Netflix tops 40 million subscribers. A good step? Of course. A game-changing leap? Hardly.

by Colin McGuire. 0 Comments

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Here’s a paragraph:

“Worldwide, Netflix subscriptions have soared to more than 40 million, this year surpassing the U.S. subscriber base of Home Box Office (HBO) for the first time. At peak evening viewing hours, Netflix accounts for a staggering two-thirds of North American Internet traffic.”

That came, of course, from The Toronto Sun, which posted said paragraph at about 11 this morning. The headline? “Why Netflix is the new black.”

Cheeky.

A lot has been made of the news last week that Big Red wants to play on the same field as HBO and that the company is now worth somewhere around 20 billion dollars on the stock market, having made $1.1 billion of that in the most recent third quarter alone. HBO, on the other hand, can still cling to 114 million subscribers around the globe, as well as its dearth of influential, iconic series that made the whole pay-cable thing not only fashionable, but even imperative to some TV enthusiasts. Netflix is just looking to get into the playoff. HBO has a bye to the championship game.

Still, the news is nothing but good for Netflix these days. Despite rumblings about the service’s crown jewel, “House of Cards,” going kaput after its contractually obligated second season wraps, Ted Sarandos made an ominous, if not stupid proclamation when he sped past “Whoa, there” and ended up in a Land of Expletives. “Hopefully, by the time we get to season three, four, five, if we’re fortunate enough to get there,” he said in July, “then we turn it into a Harry Potter-esque global massive phenomenon.”

Yes. And hopefully, by the time I need to buy a new car, I’ll own Toyota.

Ambitious, probably. Silly, of course.

The real news in all of this is the notion that “House of Cards” might be on its way back after the first two-season run completes its course. Until now, we’ve been under the impression that the thing more than likely wouldn’t go longer than its much-ballyhooed initial offering, and that seemed about right, considering how Robin Wright and Kevin Spacey want to be Stars (with a capital S) and not just some Internet TV sensations. Bringing the series back for seasons three four and five would be somewhat surprising at best and destined for failure at worst.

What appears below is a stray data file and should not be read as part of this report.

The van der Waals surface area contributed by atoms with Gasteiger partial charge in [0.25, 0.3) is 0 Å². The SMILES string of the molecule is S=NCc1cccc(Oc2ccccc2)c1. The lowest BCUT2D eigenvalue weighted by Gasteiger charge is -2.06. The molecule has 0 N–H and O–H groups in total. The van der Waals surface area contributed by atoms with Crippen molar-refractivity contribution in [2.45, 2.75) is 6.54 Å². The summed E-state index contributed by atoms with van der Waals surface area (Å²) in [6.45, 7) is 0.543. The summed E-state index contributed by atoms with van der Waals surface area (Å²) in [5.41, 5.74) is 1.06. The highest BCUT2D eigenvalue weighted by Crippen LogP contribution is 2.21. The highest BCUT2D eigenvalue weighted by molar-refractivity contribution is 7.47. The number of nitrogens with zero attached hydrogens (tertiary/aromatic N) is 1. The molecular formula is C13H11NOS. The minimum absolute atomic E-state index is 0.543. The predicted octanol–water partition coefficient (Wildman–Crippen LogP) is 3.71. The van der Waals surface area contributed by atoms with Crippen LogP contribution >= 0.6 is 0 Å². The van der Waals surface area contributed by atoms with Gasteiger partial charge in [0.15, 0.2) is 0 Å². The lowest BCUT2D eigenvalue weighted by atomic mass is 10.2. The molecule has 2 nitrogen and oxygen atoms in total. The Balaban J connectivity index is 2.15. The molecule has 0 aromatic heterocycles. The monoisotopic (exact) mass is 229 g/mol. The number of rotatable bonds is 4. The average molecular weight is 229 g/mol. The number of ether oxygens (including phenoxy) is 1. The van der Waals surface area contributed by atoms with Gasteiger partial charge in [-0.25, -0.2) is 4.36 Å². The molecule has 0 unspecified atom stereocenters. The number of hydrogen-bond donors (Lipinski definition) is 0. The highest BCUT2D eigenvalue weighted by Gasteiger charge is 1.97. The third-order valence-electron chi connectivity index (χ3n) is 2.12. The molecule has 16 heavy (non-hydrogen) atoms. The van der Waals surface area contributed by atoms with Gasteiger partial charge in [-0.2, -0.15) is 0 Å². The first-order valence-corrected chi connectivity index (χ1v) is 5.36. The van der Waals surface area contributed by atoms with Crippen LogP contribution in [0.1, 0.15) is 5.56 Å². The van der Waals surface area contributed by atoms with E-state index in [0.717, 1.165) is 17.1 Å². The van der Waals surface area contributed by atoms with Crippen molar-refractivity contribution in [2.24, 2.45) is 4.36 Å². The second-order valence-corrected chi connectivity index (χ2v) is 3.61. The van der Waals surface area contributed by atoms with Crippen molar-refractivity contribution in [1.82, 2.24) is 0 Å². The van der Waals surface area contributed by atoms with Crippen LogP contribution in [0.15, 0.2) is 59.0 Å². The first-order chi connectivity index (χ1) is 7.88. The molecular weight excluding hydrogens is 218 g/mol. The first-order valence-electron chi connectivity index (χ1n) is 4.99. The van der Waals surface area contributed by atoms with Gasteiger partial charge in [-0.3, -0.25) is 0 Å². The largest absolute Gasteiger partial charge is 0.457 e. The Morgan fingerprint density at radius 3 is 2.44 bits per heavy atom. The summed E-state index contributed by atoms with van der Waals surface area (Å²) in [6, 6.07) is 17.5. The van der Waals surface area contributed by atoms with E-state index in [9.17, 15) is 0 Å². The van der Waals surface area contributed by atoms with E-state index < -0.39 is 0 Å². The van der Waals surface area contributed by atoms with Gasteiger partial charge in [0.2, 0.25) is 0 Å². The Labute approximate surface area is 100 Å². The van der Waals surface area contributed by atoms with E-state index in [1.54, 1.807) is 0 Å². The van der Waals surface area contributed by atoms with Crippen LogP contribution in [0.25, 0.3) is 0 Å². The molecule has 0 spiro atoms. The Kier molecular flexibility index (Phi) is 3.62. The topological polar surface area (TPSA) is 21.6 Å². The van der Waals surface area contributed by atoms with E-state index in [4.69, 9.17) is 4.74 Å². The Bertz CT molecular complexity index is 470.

Actually, such is why this conversation is even happening. Netflix went four-for-four with “House of Cards,” “Arrested Development,” “Orange Is The New Black” and “Derek” (yes, we will refuse to acknowledge “Hemlock Grove”). But the shine, for all intents and purposes, will be off by the time these shows return to the Web Waves. “Orange” and “Cards” have loyal and passionate followers. “Derek” has its overseas foundation. And who knows if “Arrested” will even see the light of day again.

My point is this: How will these series be received after they aren’t new and fresh anymore?

It’s so hard to keep a fan base happy these days. “Homeland,” everybody’s New Favorite Show, lost that title before the first season even ended. “Mad Men” is wrapping up next season, but not after a big chunk of its viewers either consistently whined about how bad it’s become or completely stopped watching altogether. “Breaking Bad” was smart to get out when it did, because one more season of that, and its flame would have quickly cooled. You have to think it’s only a matter of time before everybody starts criticizing “Masters of Sex” for being too … sexy or something.

Netflix needs another trick in its bag. Beyond “Derek,” there hasn’t been much discussion about what’s next for Big Red. At this point, we are all just waiting for that second season of “House of Cards” to drop from the heavens. But what happens if that second season isn’t any good? Or what happens if people refuse to care anymore? What if families needed to make budgetary cuts, and thought that extra 10 bucks a month wasn’t worth it anymore? What happens if Kevin Spacey finally loses that Southern accent once and for all?

The future, for as somewhat promising and exciting as it looks for Netflix, is still wildly uncertain. The last thing it should do is lock itself in for 309 more seasons of a show, regardless of how good or great it is. We get it — you’re loyal and you want to give storytellers the chance to fully tell their stories. But lest we be reminded of the fact that this is a business first and foremost. If you run the business into the ground, then the opportunity for storytellers to fully tell their stories won’t even be around. I’m not saying the Netflix heads shouldn’t bring “House of Cards” back for another few seasons; I’m just asking them to breathe a little bit before they do.

Why? Because the 40-million subscription mark is a great step, sure, but it’s not nearly the leap Sarandos and his boys want it to be. They should know just as well as anybody that you shouldn’t pick up the ball if you don’t want to play. And while they’ve finally worked hard enough to get their paws around it in the first place, that underdog status hasn’t even come close to reversing itself yet.

That, friends, will come only when they get a few more wins under their belt. At this point, however, the priority should be focused on staying in the game at all and not obsessing over winning titles. Aimlessly renewing series for the sake renewing series might come at a much larger cost than any of those guys would currently want to consider.

Or, in other words, why don’t we see how the second quarter goes before we give the coach a contract extension, no? After all, patience, remember, is the key to anything sustainable.

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